LIFE WITH LEO
Art Work by Stephen Farris
Donald Freed’s adaptation of Tolstoy’s The Death of Ivan Ilych was given its world premiere in Granville, Ohio at Denison University—April 16, 2004. The play begins at its conclusion. We hear a dying man’s final breaths. This is followed by the announcement of his death: "Gentlemen! Ivan Ilych has died." We know from the outset (Tolstoy’s title, Smert Ivan Ilicha, is also a clue) that Ivan will not escape the fact of his mortality. In morphine-induced dreams, he remembers a syllogism from grade school: "Caius is a man. All men are mortal. Therefore Caius is mortal." The play’s movement is from Ivan’s denial of being Caius: "But I am not Caius!" to his acceptance of being mortal. By evening’s end an audience that converged from New York to L.A. will share that assurance. One wishes the residents of 1600 Pennsylvania Avenue had also made the pilgrimage. When death and carnage parade as patriotism it is not viscerally believed. The Death of Ivan Ilych is believable death. This was a remarkable evening of theatre—an evening of life and enlightenment.
Freed is renowned for a venerated oeuvre of political dramas. His lifelong devotion to literature has also produced lesser known productions concerning Socrates, Shakespeare, Stendhal and Joyce. At the behest of the Jonathan R. Reynolds Playwriting Residency he was been given rein to expand his literary mise-en-scene to the world of Leo Tolstoy.
This was a dream production. Dan Bonnell flew in from Los Angeles to direct. The set design was by Brad Steinmetz, the lighting by John Edward Ore, the evocative screen presentations were by Christian Faur and Trent Edwards and the sound designs by Andrew Johns and Dan Bonnell. Period costumes were nailed beautifully by Cynthia Turnbull and Sarah Casebolt. Freed’s words are in no need of embellishment (the play would be a thing of beauty on a bare stage) but here in Granville it is wonderfully augmented by the creative team assembled at Denison.
The piece is composed of a prelude and 17 scenes. These record Ivan’s inexorable decline and demise. The scenes are further delineated by months, seasons, and hours of particular days. Ivan enters Scene 1 as a master of his universe – a member of the Court of Justice - a judge who will come to judge his life with the same contempt that Tolstoy had earlier judged his own. Ivan is played with a ferocious intensity by the celebrated Jon Farris, the former longstanding chair of the Theatre Department. His is a performance that never flags, achieved with an integrity that never falters. His wife is played by the arch (though ultimately touching) Megan Long and their daughter by the lovely Elizabeth Martinez-Nelson. Ivan as a child is played by Rankin Langley who also bows a mean cello.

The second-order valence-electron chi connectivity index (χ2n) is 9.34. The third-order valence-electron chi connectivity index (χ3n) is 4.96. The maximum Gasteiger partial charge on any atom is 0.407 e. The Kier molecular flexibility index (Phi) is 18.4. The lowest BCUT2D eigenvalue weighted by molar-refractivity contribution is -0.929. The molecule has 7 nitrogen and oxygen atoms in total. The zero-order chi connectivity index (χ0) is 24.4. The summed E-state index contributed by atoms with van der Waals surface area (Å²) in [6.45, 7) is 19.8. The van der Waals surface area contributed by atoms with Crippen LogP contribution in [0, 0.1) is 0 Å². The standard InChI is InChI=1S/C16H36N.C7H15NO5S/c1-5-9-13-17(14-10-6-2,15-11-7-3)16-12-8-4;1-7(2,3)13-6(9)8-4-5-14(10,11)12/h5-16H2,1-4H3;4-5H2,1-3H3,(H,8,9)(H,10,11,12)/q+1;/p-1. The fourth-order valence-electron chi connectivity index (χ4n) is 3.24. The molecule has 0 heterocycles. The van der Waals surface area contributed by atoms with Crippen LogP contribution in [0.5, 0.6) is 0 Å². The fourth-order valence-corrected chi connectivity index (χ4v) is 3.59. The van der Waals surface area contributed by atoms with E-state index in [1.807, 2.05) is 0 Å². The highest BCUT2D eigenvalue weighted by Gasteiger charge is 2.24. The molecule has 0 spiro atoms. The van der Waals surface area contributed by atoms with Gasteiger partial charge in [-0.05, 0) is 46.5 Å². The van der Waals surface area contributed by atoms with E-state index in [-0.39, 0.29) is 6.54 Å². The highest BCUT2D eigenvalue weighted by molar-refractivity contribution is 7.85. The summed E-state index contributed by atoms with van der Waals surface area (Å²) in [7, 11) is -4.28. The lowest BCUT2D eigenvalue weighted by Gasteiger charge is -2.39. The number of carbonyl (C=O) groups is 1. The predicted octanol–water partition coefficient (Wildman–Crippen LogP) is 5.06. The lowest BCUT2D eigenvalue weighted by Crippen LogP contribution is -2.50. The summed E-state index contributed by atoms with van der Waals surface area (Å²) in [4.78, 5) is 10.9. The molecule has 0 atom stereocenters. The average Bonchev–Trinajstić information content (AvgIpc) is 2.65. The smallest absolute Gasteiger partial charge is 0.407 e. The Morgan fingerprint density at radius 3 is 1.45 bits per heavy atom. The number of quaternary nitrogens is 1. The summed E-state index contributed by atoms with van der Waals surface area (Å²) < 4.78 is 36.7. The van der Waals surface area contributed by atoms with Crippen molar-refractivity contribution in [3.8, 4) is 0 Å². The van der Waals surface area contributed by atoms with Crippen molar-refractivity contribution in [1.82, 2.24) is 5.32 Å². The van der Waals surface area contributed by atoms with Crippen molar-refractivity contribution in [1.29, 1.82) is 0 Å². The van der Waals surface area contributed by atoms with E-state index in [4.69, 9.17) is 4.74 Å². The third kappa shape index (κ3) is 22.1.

Freed finds moments of terror that lie beneath the subversion of language. Ivan’s "no, no" trails off into "O, O, O." One is reminded of Lear’s "Never, never, never, never, never;" and Eliot’s: "O dark, dark, dark…." Farris made a minor career out of traveling down the dark corridors of Richard Nixon’s mind in Freed’s Secret Honor and later in Russell Lees’ Nixon’s Nixon. Here resignation is death and Farris’s silences are as harrowing as his howls.
From early childhood Tolstoy was well acquainted with death. His mother died when he was two, his father, seven years later, his grandmother, the following year and his beloved Aunt Aleksandra when he was thirteen. A young manhood of gambling and debauchery would prove as pointless a life as that which Ivan Ilych comes to reflect upon: "It’s all false from beginning to end… all lies." And as if to anticipate the miseries of Tolstoy’s concluding years with Sofya Andreyevna, Ivan asserts to his wife: "We despised each other, like all married people!"
It’s at this moment that Freed places Ivan’s confession of Tolstoy’s vision of IT: "IT would come before me—would look at me. The court chambers would melt away, and only IT was there. Filling up the court, filling up the world… IT would pop up from behind a screen staring at me! And my side would start its gnawing--like an animal inside me! – IT would be peering out at me from behind the flowers or the window sill. Aghh! Now—do you understand? Do you?... You must! This is the truth, the whole truth and nothing but the truth. Not the "truth" of the court but the truth of life!"